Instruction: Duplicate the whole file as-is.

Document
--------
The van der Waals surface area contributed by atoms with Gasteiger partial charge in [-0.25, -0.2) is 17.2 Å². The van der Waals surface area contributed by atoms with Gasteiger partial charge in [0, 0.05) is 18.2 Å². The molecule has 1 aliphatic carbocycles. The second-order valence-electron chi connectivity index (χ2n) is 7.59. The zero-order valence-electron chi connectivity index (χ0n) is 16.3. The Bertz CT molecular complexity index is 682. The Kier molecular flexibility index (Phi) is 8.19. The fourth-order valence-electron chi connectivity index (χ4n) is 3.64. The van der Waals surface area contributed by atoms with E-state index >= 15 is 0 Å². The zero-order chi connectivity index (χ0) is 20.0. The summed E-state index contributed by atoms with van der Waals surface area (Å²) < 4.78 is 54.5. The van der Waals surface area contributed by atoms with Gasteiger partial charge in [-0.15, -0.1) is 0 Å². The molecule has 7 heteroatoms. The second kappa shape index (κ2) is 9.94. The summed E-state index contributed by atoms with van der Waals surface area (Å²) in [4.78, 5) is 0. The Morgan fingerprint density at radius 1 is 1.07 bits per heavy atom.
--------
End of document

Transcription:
The van der Waals surface area contributed by atoms with Gasteiger partial charge in [-0.25, -0.2) is 17.2 Å². The van der Waals surface area contributed by atoms with Gasteiger partial charge in [0, 0.05) is 18.2 Å². The molecule has 1 aliphatic carbocycles. The second-order valence-electron chi connectivity index (χ2n) is 7.59. The zero-order valence-electron chi connectivity index (χ0n) is 16.3. The Bertz CT molecular complexity index is 682. The Kier molecular flexibility index (Phi) is 8.19. The fourth-order valence-electron chi connectivity index (χ4n) is 3.64. The van der Waals surface area contributed by atoms with E-state index >= 15 is 0 Å². The zero-order chi connectivity index (χ0) is 20.0. The summed E-state index contributed by atoms with van der Waals surface area (Å²) < 4.78 is 54.5. The van der Waals surface area contributed by atoms with Gasteiger partial charge in [-0.15, -0.1) is 0 Å². The molecule has 7 heteroatoms. The second kappa shape index (κ2) is 9.94. The summed E-state index contributed by atoms with van der Waals surface area (Å²) in [4.78, 5) is 0. The Morgan fingerprint density at radius 1 is 1.07 bits per heavy atom.